Social media influencers and nanoinfluencers

You’ve seen it a thousand times before. And every time you know you’re looking at an ad… disguised as an influencer branded recommendation or suggestion.

Maybe it’s a heavily photoshopped Instagram photo of a model with perfect hair. Or a beautiful person (obviously) posing on a beach with perfect light and a perfect filter to match declaring, with much love, the perfect travel destination.

These social media influencers typically have hundreds of thousands, if not millions, of followers. Major brands see them as a gateway to potential customers. Target them right, and an endorsement from a familiar face may induce a follower to go buy a product or service.

Now, there’s something new eager to jump up and down for our attention called the “nanoinfluencer”. Be afraid.

A new article about this next general infomercial bot in the New York Times suggests this type of influencer, with smaller followers, typically in the thousands, allows companies to tap into markets without the big expense a large, personality-driven influencer might otherwise charge. Typically, the nanoinfluencer is satisfied with receiving free products in exchange for a social mention.

Endorsements, of course, are nothing new.

… nanos typically say whatever companies tell them to.

From the radio of the early 20th century, to television, to magazines and newspapers, and to the modern internet and social media era, people have willingly recommended a product in exchange for some form of consideration.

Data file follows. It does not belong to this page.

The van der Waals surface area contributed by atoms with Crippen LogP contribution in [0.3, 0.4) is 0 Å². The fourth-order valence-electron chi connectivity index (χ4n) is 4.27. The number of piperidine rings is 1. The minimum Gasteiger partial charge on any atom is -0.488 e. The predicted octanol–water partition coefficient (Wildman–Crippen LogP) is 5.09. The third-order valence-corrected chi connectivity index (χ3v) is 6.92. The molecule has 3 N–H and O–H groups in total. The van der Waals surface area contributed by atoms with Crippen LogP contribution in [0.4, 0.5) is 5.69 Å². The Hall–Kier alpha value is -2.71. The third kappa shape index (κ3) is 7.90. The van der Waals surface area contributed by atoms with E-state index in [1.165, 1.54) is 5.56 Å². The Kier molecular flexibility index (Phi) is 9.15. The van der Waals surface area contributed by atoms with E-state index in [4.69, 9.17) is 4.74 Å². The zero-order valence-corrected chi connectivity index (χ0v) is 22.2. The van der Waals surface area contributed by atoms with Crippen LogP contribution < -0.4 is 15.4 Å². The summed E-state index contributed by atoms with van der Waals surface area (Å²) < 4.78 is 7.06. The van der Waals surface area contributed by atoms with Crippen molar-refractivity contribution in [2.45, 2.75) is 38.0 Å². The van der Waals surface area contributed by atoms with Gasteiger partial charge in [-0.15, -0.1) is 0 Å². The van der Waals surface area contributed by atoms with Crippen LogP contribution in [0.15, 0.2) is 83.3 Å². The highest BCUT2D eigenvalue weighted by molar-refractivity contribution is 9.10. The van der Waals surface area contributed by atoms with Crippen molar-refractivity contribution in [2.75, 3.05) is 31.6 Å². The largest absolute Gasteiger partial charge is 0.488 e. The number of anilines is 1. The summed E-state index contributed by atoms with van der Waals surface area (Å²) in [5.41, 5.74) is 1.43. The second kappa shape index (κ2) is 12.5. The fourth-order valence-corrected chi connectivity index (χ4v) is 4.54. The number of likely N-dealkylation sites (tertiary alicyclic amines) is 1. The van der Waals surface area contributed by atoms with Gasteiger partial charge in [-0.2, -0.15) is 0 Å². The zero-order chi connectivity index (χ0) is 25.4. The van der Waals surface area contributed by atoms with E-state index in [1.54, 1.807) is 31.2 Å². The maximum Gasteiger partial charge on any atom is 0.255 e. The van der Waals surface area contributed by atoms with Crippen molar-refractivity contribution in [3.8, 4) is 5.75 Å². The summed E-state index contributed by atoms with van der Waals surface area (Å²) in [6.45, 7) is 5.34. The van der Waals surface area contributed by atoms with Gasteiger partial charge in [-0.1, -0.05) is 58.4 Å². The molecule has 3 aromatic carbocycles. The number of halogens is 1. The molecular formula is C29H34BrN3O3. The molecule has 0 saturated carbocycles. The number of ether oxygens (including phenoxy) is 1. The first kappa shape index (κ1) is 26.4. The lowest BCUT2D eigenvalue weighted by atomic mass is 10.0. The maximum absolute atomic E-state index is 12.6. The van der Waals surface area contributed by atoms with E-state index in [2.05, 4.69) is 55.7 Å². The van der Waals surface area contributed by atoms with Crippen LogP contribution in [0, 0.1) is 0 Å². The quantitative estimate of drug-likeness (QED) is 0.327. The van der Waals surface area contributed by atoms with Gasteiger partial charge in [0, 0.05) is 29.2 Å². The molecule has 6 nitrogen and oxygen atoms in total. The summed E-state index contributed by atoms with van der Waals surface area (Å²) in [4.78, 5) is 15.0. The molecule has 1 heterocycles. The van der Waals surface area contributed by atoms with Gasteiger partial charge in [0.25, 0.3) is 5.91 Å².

The difference this time, at least in my estimation, is the massive scale.

Rather than reaching local markets, or a few thousand people here and there, social media can reach millions — hence the appeal to companies trying to advertise. And since these platforms — Facebook, Twitter, Instagram, Snapchat, etc. — are also used for ad-free communication and engagement, the influencer model can introduce a fair amount of noise. Often feeds can feel more like infomercials rather than interesting and compelling opinions, thoughts, and creative expressions.

One particular idea in the NYT article on the emergence of the nanoinfluencer caught my attention:

Brands enjoy working with them partly because they are easy to deal with. In exchange for free products or a small commission, nanos typically say whatever companies tell them to.

“… nanos typically say whatever companies tell them to.”

That’s particularly concerning. It’s one thing for a company to send a product to a blogger or influencer for a review, and expect an objective, non-biased article or mention in return. But for essentially passing on the marketing message, as is, without opinion, good or bad? I’m not certain this is a good thing.

So: Are you ready for the nanoinfluencers? (NYT)